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#ThatTranslatorCanCook week 5: Tomato Tarte Tatin

The traditional tarte tatin, made with apples and resulting in a beautifully caramelised top, in a well-known French dessert. There are also variations on the classic though, including this savoury one which made the most of my garden fresh tomatoes - see my source recipe.

Photo of the tomatoes on the base of the dish - ready to go into the oven


Badigeonner – to slather, coat, or spread that mustard?

During translation, I came across the verb badigeonner, which in its most literal sense, refers to the action of covering something with lime. According to the fabulous CNRTL, it can be used in pejoratively to refer to covering over faults or defects, i.e. ‘Couvrir d'une couche de peinture ou de vernis un objet pour masquer ses défauts’ or ‘Restaurer au détriment de la verité.’ . Given this, ‘whitewash’ can be an appropriate translation, depending on the context, since the Oxford English Dictionary also details that it can mean ‘To conceal the faults or errors of [something].

However, in my recipe, the word is used to refer to spreading the pastry with mustard, so whitewash was clearly not appropriate. In English, there are a whole host of wonderful words we could use to describe this action: slather, smear, daub, cover, coat. Interestingly, while some of these can have slightly negative connotations, such as ‘smear’ and ‘daub’, another main difference as far as I see it, relates to the quantity of the item which is being spread. For instance, coat implies covering the surface completely. Meanwhile, as far as I can tell, the French term doesn’t give a clue as to how much mustard should be used, and there is also no indication of quantity in the ingredients list. The pictures can give a clue of course. Having looked at these and researched the term, I settled on the neutral option ‘spread over’.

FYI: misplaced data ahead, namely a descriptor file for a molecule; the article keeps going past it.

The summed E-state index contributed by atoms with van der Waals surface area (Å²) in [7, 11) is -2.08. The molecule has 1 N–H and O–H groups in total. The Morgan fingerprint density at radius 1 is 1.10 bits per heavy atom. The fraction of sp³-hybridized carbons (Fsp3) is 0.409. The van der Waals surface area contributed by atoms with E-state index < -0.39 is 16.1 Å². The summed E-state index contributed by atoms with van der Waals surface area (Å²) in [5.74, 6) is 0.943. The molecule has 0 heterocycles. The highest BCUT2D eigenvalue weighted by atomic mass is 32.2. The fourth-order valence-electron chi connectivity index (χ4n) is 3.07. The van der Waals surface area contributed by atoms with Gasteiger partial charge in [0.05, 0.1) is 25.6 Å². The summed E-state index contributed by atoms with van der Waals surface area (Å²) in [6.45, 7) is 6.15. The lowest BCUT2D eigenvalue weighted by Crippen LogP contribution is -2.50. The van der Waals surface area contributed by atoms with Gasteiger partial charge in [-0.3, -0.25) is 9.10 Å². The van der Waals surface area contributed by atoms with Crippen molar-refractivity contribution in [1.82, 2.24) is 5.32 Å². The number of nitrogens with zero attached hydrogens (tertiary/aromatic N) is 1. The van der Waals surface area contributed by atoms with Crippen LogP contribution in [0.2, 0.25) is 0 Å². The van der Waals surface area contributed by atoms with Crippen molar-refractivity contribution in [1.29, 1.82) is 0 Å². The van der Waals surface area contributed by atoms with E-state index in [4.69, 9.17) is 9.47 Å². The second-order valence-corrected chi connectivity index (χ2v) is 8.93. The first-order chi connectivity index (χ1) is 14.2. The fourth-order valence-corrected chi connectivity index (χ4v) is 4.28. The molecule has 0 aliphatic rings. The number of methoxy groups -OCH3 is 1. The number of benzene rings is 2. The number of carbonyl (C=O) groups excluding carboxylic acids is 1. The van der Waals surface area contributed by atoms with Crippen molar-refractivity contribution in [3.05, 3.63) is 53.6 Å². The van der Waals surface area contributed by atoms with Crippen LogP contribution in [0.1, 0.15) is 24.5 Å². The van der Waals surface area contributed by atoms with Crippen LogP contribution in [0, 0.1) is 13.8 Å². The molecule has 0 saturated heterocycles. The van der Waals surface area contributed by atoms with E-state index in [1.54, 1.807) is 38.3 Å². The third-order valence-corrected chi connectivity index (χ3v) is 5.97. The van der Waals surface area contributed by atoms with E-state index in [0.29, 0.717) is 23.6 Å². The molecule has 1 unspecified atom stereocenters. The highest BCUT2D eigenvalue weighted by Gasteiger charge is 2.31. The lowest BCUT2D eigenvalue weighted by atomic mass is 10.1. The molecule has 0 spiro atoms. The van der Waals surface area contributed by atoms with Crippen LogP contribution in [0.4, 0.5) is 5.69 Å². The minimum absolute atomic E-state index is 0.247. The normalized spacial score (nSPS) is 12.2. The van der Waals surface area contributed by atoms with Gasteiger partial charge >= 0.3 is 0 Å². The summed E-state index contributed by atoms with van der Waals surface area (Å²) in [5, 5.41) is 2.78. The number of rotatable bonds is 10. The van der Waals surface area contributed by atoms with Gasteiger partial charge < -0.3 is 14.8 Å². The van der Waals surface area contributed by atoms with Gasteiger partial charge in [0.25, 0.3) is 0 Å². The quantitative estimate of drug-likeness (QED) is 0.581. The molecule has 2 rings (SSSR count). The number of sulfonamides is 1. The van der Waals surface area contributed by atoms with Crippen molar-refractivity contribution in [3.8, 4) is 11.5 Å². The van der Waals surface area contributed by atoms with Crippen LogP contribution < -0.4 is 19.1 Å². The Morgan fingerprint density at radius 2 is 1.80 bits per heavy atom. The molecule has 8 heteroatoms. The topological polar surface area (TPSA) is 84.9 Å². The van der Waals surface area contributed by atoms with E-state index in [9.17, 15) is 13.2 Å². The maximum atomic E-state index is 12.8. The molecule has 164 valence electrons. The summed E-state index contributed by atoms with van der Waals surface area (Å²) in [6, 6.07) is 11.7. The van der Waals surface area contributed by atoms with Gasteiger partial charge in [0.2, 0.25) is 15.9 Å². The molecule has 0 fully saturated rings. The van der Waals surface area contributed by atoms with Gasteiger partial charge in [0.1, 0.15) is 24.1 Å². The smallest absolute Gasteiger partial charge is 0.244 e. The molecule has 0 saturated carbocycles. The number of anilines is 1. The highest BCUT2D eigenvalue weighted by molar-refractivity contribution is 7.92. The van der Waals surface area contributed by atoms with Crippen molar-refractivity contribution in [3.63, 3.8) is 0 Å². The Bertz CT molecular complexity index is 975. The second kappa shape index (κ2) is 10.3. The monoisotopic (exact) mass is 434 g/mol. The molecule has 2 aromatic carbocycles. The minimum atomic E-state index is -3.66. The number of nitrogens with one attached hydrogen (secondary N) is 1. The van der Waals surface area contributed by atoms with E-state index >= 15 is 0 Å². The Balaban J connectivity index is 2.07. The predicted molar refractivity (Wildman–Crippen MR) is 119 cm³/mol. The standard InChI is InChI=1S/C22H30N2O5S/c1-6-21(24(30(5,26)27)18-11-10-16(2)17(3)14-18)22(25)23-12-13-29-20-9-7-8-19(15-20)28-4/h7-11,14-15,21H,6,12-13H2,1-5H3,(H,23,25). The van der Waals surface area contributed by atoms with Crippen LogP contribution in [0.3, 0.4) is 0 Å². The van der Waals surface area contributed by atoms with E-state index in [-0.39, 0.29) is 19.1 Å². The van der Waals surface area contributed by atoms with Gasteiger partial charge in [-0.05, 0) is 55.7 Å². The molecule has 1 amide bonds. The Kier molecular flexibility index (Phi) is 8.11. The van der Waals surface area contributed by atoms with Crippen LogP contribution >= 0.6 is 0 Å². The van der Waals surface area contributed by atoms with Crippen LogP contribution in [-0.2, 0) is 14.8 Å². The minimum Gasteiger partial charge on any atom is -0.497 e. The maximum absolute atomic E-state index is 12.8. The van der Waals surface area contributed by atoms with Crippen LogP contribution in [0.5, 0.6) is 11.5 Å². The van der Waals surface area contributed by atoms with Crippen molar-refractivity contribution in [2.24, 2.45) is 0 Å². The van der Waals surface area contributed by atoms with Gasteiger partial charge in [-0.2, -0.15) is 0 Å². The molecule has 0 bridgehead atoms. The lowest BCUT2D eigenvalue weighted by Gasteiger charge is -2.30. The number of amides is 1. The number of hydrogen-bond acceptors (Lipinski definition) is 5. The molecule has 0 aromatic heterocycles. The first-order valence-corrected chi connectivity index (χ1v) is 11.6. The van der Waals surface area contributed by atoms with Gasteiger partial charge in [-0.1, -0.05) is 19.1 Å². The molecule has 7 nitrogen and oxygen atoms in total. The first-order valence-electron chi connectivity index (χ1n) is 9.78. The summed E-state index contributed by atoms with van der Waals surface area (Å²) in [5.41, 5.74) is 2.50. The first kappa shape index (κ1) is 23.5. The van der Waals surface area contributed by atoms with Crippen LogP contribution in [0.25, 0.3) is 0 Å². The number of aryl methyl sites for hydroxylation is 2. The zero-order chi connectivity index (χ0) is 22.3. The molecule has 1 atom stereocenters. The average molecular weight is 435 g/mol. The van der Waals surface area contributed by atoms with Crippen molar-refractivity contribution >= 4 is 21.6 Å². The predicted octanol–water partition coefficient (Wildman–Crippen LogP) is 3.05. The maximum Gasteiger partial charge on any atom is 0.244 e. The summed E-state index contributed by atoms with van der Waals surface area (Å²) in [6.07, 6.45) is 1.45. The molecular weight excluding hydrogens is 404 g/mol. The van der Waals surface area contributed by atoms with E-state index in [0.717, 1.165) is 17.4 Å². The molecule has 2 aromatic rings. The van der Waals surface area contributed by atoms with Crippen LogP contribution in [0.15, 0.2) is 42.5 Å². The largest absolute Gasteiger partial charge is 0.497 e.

Fortunately, things went reasonably well – a relief after my baking fail in week 4. My main problem was getting the tarte out of its tin. This meant I lost my lovely pastry sides as I tried to delicately extract it from the dish. It certainly tasted good, however I could have baked it for longer, squeezed in more tomatoes, and added more mustard – maybe it should have been ‘slathered’ after all, rather than simply ‘spread’.

Picture of the baked tarte, before it was turned out of the tin

Photo of the cooked tarte tatin

Next time

As the weather is turning autumnal I’d like to do something a bit heartier and comforting. Wait and see what I choose.

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2 commentaires

Hannah Lawrence
Hannah Lawrence
22 sept. 2019

HI Mike, Yes, I know, quite the coincidence! Thanks for your kind comments - it was lovely to meet you in person. See you in November :)


Tarte tatin? That sounds familiar! Interesting idea to use tomatoes - makes for a nice yellow and red photo, too! Very impressive website Hannah, well done!!

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